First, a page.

Ivey wasn’t the only one battling Crockfords in court. The Borgata Casino also went toe-to-toe with Gemaco, saying the company knew its cards had irregularities. Ivey’s appeal in his own Borgata case awaits the outcome of the New Jersey casino’s tussle with Gemaco.

Kelly Sun’s Superhuman Abilities Might Derail Borgata’s Gemaco Law Suit

A revelation from Kelly Sun that she can read the card backs of any deck might manufacturer Gameco defend itself in Borgata’s law suit against the company.

The crux of Borgata Casino’s $10 million lawsuit against card deck manufacturer Gemaco is pretty simple. The New Jersey casino says the company knowingly manufactured and distributed decks with faulty card backs.

The imperfections in the card backs are what helped Phil Ivey and his partner, Kelly Sun, log winning Baccarat sessions for over $9 million.

Unfortunately for Borgata, Sun just blew a hole in that argument.

Sun says she can read the card backs of any deck of cards

To be clear, Borgata is not accusing Gemaco of purposefully creating defective cards. The name of the technique Sun and Ivey used is edge-sorting. The nature of how cards are manufactured means there are imperfections on the designs on the backs of cards. Advantage players learn to recognize which inconsistencies are on the more valuable cards, then play accordingly.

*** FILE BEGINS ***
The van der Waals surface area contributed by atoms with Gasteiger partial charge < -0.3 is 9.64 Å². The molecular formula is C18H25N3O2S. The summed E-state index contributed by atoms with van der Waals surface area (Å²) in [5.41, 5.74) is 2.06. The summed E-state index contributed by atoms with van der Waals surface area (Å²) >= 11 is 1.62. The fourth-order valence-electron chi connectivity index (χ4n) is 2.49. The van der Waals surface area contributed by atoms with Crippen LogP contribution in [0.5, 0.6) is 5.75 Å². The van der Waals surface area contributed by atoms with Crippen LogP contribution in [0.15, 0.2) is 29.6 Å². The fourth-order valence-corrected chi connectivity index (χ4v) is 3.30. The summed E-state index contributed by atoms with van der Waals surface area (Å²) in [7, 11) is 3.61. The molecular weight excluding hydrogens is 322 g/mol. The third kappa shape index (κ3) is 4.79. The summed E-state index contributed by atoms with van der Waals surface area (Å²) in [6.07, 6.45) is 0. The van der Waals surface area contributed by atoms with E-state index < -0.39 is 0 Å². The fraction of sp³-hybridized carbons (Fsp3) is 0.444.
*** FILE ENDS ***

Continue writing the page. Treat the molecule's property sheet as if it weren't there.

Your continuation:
Lawyers deposed Sun as part of Borgata’s law suit against Ivey. In that statement, Sun claimed it did not matter who manufactured the cards. Why?

Because she can read the card backs of literally every brand of casino deck. NorthJersey.com reported on the incident, including a recent filing regarding Sun’s abilities:

“Sun confirmed that she can identify imperfections with any cards, regardless of who manufactures them. Sun further testified that the card manufacturer is irrelevant and that she is able to gain advantage with any card and can pick up imperfections in almost all instances.”

Does Gemaco have any culpability in the Ivey / Borgata case?

With that revelation, the entire law suit is now on shaky ground. New Jersey gaming regulations allow for some imperfections. Namely, there can be irregularities up to 1/32″ wide.

While that may not be enough to stop an advantage player like Sun, it is enough to put the manufacturer in camp with just about every other card company in the industry.

Here is why this is so important to the Gemaco case. There is a document stating the material facts of the suit. One of those facts states edge-sorting can only be done when there are major imperfections in the cards.